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Energy costs at wastewater treatment plants have continued to rise over the past twenty years. Electricity, natural gas, and heating oil are used as energy sources for many of the processes at wastewater treatment plants. The City of Tampa Howard F. Curren Advanced Wastewater Treatment Plant (AWTP) has taken action to curtail some of the rising costs.

The City of Tampa embarked on a program to maximize the production of electricity from biogas and to beneficially utilize available waste heat. The objective is to ensure that any energy project will have an adequate rate of return to offset the capital costs. Another objective of the program was to partner with others on any project that was in the best interest of all parties. The program was executed in several phases as the opportunities became available.

The Howard F. Curren AWTP was started up in January of 1978. The plant was a two-stage pure oxygen plant with nutrient removal. The plant was designed with aerobic digestion for waste activated sludge and anaerobic digestion for primary sludge. After a couple of years of operation, costs were analyzed and it became apparent that energy consumption at the plant was very high. The City of Tampa investigated means to reduce electrical costs. In the mid 1980's additional sludge thickening and anaerobic digestion was constructed to eliminate the need for energy intensive aerobic digestion. In addition a 2.5 MW cogeneration facility was constructed to utilize digester gas (biogas) in engine generators and to utilize the heat from the generators to heat the digesters.

In 1991 the City put a sludge heat drying facility on line. At the time the operating cost, offset by the value of the product, made the process competitive with land application of biosolids. As the price of natural gas began to rise and product values declined in the late 1990's, the City began to look for enhancements to the system to reduce production costs. The City of Tampa had a need to expand the emergency power capacity at the AWTP, which required a $3M expenditure. The local power company had a need to expand their peaking capability, which led to a partnership on a new 5.8 MW power plant on the AWTP site. The plant could be used for peaking and emergency power with the additional benefit of capturing and using the exhaust heat to preheat the air going to the sludge heat drying plant. The power company built the plant and it has been in operation for 3 years.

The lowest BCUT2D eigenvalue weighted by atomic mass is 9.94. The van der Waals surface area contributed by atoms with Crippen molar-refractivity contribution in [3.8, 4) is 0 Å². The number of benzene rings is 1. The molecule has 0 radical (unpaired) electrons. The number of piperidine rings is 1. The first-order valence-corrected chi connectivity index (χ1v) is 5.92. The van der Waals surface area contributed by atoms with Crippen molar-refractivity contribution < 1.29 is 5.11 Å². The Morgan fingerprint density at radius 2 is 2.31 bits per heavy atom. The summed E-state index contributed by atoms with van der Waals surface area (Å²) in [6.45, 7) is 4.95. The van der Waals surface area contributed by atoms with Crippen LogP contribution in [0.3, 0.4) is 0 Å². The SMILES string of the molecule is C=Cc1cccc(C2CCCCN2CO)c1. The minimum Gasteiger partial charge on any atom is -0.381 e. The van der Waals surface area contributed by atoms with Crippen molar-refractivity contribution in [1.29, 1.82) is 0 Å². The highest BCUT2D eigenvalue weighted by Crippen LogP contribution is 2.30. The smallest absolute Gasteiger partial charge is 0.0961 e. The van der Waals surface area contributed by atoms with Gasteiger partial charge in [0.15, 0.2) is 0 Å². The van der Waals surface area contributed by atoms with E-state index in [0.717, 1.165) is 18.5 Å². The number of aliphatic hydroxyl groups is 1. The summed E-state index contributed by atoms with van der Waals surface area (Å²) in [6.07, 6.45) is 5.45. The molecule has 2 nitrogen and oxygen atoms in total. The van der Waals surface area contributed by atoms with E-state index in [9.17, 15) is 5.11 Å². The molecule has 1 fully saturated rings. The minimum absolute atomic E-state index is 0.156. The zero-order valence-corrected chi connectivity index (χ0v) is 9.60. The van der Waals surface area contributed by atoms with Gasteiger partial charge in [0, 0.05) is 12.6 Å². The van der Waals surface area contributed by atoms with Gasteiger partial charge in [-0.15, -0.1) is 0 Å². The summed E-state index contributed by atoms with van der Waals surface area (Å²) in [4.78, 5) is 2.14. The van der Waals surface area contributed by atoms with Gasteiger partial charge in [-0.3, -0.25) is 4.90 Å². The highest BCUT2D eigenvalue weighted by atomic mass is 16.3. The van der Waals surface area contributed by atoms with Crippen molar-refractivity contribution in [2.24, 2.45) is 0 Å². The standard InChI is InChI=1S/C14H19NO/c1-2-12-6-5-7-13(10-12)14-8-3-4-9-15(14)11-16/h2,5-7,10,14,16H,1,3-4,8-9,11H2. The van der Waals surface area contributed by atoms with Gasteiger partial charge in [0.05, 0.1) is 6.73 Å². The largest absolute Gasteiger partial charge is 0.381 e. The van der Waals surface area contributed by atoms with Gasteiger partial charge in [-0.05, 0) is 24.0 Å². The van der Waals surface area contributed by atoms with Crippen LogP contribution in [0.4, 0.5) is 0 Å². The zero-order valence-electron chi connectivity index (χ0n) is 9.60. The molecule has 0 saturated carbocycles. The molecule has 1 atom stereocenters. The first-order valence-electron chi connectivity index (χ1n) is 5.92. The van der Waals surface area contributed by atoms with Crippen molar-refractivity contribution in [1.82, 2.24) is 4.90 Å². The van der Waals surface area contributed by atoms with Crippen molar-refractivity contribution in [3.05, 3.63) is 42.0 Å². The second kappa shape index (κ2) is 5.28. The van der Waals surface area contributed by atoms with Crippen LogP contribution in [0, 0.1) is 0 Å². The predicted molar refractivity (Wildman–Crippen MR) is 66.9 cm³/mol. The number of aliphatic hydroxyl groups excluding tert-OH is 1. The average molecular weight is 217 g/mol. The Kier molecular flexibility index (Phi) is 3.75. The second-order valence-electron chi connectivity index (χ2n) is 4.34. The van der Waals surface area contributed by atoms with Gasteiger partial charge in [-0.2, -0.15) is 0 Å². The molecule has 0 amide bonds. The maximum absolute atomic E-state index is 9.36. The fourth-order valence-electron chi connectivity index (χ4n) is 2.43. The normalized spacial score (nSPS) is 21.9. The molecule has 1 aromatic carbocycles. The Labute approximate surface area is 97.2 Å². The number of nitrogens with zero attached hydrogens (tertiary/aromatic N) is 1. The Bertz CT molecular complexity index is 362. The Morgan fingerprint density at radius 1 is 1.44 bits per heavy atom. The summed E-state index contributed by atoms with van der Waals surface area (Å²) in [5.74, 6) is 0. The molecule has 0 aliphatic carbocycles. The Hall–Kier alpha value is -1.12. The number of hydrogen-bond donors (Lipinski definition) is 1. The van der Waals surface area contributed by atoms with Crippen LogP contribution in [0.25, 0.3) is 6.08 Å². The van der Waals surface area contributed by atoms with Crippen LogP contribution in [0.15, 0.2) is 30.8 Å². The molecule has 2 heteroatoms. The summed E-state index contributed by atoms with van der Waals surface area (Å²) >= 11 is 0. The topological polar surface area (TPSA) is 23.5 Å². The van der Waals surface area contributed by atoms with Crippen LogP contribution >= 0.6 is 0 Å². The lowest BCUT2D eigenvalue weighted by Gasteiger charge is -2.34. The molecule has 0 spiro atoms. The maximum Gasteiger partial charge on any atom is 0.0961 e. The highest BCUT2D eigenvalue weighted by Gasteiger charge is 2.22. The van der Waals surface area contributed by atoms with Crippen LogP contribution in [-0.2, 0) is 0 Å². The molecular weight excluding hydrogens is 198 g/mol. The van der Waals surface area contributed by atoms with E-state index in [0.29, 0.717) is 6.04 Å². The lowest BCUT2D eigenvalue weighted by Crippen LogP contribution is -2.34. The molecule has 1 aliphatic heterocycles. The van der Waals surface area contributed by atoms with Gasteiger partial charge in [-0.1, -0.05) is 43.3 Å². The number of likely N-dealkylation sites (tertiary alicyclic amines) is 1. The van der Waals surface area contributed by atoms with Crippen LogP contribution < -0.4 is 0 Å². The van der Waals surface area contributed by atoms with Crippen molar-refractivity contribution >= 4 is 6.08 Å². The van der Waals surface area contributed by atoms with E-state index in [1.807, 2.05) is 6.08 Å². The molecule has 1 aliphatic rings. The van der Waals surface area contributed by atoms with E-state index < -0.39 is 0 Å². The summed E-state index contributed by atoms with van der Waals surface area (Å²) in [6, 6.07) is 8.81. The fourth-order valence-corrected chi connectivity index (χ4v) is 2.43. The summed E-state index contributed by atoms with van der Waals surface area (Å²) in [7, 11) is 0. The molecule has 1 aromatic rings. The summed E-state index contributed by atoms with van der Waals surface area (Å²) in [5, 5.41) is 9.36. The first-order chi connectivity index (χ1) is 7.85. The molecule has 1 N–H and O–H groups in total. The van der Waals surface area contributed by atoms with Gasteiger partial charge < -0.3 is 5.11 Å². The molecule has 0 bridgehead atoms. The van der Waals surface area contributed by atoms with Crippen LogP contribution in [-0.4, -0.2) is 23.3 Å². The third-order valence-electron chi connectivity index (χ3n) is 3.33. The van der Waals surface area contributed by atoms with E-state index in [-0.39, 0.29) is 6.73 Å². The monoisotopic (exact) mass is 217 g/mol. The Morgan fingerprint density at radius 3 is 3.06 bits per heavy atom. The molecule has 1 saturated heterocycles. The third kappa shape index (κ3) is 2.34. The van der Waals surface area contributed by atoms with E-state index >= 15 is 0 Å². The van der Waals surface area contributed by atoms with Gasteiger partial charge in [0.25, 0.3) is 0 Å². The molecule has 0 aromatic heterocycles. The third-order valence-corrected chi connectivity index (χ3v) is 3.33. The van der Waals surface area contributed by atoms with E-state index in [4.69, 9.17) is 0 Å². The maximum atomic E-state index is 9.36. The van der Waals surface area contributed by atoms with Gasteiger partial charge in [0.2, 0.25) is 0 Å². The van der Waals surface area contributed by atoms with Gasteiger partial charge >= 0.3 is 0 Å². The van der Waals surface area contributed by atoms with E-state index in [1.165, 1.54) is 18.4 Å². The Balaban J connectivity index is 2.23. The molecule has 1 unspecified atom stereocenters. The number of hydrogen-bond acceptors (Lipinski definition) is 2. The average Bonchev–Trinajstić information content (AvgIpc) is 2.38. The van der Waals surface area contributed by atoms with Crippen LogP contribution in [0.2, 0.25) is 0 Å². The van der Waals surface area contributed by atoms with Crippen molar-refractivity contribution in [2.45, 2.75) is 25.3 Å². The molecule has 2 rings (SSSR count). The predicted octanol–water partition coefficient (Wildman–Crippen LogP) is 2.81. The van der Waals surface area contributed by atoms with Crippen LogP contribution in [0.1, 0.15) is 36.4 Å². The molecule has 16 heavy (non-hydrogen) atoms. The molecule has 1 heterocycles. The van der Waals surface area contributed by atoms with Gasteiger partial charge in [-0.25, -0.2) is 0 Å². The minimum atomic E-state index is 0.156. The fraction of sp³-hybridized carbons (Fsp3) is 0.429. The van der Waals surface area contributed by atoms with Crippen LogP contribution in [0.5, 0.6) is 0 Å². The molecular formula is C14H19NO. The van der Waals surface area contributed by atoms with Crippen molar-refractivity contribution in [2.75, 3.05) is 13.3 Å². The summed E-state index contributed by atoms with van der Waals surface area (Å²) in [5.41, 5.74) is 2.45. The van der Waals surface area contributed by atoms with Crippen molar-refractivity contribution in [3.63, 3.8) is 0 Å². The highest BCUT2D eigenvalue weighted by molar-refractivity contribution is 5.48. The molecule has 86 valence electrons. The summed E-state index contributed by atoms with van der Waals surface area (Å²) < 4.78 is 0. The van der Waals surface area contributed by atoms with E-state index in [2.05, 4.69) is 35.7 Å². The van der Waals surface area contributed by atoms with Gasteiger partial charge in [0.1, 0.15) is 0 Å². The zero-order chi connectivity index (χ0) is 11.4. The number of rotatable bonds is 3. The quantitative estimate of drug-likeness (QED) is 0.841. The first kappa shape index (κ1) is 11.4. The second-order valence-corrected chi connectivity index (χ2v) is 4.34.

During the same time frame an industry adjacent to the AWTP site had a need for warm water to use in heat exchangers for the purpose of loading anhydrous ammonia into railcars. Our effluent water was identified as a source of heat. The company tied into and expanded the plant general-purpose effluent water system, which allowed them to use our effluent in their heat exchangers to provide the heat necessary to load the ammonia. The City paid no construction cost. The company pays for maintenance costs and the electricity to run the pumps. The company saves approximately $1,000,000 per year over previous heat source. The 10-degree cooler water is then returned to the plant cooling water loop, which is used to cool equipment (compressors, engines, etc.) and to provide cool water for air conditioning.

Seizing the opportunity for biogas utilization and energy efficiency has produced significant savings to the Howard F. Curren AWTP in the past 20 years. Savings from biogas utilization and heat recovery are estimated to exceed $15,000,000 since the beginning of the program. Additional savings are being realized every day.
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Document Type: Research Article

Publication date: 2005-01-01

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